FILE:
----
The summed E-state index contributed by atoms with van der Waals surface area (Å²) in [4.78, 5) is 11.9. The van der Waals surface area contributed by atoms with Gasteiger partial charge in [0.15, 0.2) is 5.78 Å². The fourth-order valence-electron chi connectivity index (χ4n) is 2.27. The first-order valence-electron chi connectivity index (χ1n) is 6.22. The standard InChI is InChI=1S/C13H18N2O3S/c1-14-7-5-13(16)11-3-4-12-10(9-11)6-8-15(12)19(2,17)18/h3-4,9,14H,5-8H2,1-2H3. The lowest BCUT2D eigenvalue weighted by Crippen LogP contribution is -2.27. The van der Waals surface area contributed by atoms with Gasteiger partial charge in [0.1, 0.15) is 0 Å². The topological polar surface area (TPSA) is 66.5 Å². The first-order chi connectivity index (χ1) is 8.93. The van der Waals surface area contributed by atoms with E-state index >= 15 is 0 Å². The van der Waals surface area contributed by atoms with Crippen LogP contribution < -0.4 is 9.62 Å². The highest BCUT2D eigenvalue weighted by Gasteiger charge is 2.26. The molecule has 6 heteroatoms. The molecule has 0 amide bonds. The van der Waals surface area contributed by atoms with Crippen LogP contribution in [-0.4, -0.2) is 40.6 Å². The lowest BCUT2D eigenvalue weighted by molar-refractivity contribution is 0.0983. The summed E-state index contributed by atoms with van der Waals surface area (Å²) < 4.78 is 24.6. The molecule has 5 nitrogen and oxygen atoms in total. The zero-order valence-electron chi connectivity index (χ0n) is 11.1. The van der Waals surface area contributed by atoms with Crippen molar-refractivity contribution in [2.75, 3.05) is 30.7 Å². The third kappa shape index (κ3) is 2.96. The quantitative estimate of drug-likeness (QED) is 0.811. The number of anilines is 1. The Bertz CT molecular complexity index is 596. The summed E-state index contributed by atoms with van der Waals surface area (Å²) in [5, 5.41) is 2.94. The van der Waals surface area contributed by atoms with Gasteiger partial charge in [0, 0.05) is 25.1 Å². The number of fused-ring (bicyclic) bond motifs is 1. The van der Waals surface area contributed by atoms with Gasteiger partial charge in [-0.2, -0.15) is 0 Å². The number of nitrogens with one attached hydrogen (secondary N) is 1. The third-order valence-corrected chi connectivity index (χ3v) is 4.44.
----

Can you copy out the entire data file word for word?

The summed E-state index contributed by atoms with van der Waals surface area (Å²) in [4.78, 5) is 11.9. The van der Waals surface area contributed by atoms with Gasteiger partial charge in [0.15, 0.2) is 5.78 Å². The fourth-order valence-electron chi connectivity index (χ4n) is 2.27. The first-order valence-electron chi connectivity index (χ1n) is 6.22. The standard InChI is InChI=1S/C13H18N2O3S/c1-14-7-5-13(16)11-3-4-12-10(9-11)6-8-15(12)19(2,17)18/h3-4,9,14H,5-8H2,1-2H3. The lowest BCUT2D eigenvalue weighted by Crippen LogP contribution is -2.27. The van der Waals surface area contributed by atoms with Gasteiger partial charge in [0.1, 0.15) is 0 Å². The topological polar surface area (TPSA) is 66.5 Å². The first-order chi connectivity index (χ1) is 8.93. The van der Waals surface area contributed by atoms with E-state index >= 15 is 0 Å². The van der Waals surface area contributed by atoms with Crippen LogP contribution < -0.4 is 9.62 Å². The highest BCUT2D eigenvalue weighted by Gasteiger charge is 2.26. The molecule has 6 heteroatoms. The molecule has 0 amide bonds. The van der Waals surface area contributed by atoms with Crippen LogP contribution in [-0.4, -0.2) is 40.6 Å². The lowest BCUT2D eigenvalue weighted by molar-refractivity contribution is 0.0983. The summed E-state index contributed by atoms with van der Waals surface area (Å²) < 4.78 is 24.6. The molecule has 5 nitrogen and oxygen atoms in total. The zero-order valence-electron chi connectivity index (χ0n) is 11.1. The van der Waals surface area contributed by atoms with Crippen molar-refractivity contribution in [2.75, 3.05) is 30.7 Å². The third kappa shape index (κ3) is 2.96. The quantitative estimate of drug-likeness (QED) is 0.811. The number of anilines is 1. The Bertz CT molecular complexity index is 596. The summed E-state index contributed by atoms with van der Waals surface area (Å²) in [5, 5.41) is 2.94. The van der Waals surface area contributed by atoms with Gasteiger partial charge in [0, 0.05) is 25.1 Å². The number of fused-ring (bicyclic) bond motifs is 1. The van der Waals surface area contributed by atoms with Gasteiger partial charge in [-0.2, -0.15) is 0 Å². The number of nitrogens with one attached hydrogen (secondary N) is 1. The third-order valence-corrected chi connectivity index (χ3v) is 4.44.